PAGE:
From cognac to bouillabaisse, knockwurst to finocchi, the CBS Cafeteria Wall celebrates the world’s culinary traditions and is as renowned as its visionary designer, Lou Dorfsman. Spanning 33 feet in length, the sculpture consists of eight-foot-high panels covered with wooden words interspersed with three-dimensional objects like spoons, jelly jars and an egg beater from Dorfsman’s own kitchen. Dorfsman called his opus “Gastrotypographicalassemblage” and he produced it with design legends Herb Lubalin and Tom Carnase, who masterfully crafted the typography, which is set in a grid that is an homage to the days when metal type was stored in printers’ drawers.


The wall was completed in 1966 and installed in the CBS Manhattan headquarters – a granite tower designed by Eero Saarinen – in a cafeteria designed by Florence Knoll. As the interior designer, Knoll had originally planned to hang vintage maps on the walls, but Dorfsman said that she “absolutely flipped out” when he pitched her his idea (we’re assuming he meant “flipped out” in a good way). For 30 years, designers and curators studied and were inspired by the wall, a national treasure that Milton Glaser called “a significant contribution to the history of graphic design,” and Michael Bierut named as “an irreplaceable piece of design history.”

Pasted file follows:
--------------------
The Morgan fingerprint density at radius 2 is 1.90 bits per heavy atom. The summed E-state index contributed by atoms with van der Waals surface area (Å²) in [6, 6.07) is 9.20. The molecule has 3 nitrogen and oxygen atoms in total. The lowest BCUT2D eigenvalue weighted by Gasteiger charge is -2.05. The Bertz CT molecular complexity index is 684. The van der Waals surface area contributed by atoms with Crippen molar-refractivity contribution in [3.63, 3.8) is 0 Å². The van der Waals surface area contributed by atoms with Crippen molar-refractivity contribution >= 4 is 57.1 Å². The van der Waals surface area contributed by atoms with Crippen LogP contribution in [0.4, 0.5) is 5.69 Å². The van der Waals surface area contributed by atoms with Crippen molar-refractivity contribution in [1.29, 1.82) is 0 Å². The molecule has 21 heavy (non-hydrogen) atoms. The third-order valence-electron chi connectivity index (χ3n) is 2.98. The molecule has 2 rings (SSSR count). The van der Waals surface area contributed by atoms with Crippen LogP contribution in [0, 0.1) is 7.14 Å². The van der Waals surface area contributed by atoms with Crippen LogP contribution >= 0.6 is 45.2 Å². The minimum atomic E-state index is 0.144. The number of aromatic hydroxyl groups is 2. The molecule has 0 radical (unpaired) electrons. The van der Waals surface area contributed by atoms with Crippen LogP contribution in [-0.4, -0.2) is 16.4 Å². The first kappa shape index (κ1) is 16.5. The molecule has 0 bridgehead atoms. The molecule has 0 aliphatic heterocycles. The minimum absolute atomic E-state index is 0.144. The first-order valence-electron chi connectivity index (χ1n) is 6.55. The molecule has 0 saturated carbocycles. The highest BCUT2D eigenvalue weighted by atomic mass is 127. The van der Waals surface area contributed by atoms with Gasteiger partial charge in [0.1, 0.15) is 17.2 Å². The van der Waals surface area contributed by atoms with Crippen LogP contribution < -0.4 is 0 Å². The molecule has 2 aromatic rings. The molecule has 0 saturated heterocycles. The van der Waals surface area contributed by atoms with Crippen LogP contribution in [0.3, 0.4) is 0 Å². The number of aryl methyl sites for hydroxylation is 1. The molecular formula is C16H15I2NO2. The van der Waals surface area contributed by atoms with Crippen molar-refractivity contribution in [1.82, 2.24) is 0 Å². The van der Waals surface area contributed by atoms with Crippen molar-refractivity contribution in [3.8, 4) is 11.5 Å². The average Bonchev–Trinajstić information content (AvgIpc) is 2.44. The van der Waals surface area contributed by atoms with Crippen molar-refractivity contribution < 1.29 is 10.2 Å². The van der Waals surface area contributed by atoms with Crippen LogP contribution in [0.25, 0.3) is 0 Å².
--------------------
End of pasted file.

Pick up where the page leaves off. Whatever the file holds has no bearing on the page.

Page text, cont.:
When the wall was unceremoniously discarded in the late 1980s, Dorfsman’s friend Nick Fasciano rushed over to CBS and trucked the panels to his Long Island home. The Center for Design Study, located in Atlanta, began a fundraising campaign for the wall’s restoration and just this month they reached their goal. Thanks to a generous donation from the Culinary Institute of America, this important piece of design (and dining) history will be saved and put on permanent public display at their New York campus.